Numbers 1 to N are written in clockwise order. Given k disjoint intervals(each interval given in clockwise direction) (l1,r1),(l2,r2)…(lk,rk) denoting boy’s division. These intervals cover the whole set.
Similarily, given is the Chef’s division(what he wants to achieve) (a1,b1),(a2,b2)…(ap,bp). He can divide an interval from boy’s intervals into disjoint intervals but he cannot join two of the boy’s intervals. Check if it’s possible to acheive his intervals from boy’s intervals.
Answer is “Yes” iff for each interval in boy’s division, the left border coincides with left border of some interval in chef’s division.
For any i, if there doesn’t exist a j such that li = aj, that means segments numberered (li-1) and (li) will be occuring together in chef’s division but they are in different parts in boys division. Hence, it will equivalent to chef joining to different parts of boys division which is not allowed.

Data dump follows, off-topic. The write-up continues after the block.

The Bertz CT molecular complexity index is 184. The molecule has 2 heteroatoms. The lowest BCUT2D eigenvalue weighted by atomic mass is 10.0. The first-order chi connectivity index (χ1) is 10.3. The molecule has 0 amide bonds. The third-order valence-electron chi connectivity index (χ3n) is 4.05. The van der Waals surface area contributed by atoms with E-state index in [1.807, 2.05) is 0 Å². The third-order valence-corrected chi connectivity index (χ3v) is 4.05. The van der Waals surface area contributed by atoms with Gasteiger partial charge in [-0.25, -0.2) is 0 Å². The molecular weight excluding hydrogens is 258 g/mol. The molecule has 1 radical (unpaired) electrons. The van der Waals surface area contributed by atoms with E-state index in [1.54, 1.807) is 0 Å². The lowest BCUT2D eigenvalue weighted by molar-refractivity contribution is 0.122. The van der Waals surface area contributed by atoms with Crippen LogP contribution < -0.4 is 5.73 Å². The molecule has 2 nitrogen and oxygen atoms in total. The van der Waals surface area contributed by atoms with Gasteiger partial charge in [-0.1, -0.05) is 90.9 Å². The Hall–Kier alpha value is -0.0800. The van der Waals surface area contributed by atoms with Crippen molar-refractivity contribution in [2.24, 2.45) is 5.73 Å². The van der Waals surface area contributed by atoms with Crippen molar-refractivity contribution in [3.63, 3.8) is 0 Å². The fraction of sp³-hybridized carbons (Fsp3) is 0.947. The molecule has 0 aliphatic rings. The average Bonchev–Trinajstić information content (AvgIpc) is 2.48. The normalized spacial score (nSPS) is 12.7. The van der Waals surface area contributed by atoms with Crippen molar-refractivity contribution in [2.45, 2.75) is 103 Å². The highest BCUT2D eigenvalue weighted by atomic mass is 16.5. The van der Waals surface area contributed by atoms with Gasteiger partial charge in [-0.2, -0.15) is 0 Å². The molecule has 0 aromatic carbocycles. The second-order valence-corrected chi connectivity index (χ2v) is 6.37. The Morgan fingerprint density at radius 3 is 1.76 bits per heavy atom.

If the condition that “for each interval in boy’s division, the left border coincides with left border of some interval in chef’s division” this kind of scenario will occur.
Here, red lines denote chef’s divisions. Only those divisions of chef are shown where left border coincide with boys’ divisions.
Since, chef’s divisions also cover all the parts, the remaining parts will be covered by the remaining divisions.
Therefore, we have to check only one condition. Pseudo code:
n,k,p=input() flag=0 set myset for i=0 to k: x,y=input() myset.insert(x) for i=0 to p: x,y=input() if x not in myset: flag=1 if flag, print "No" else, print "Yes"
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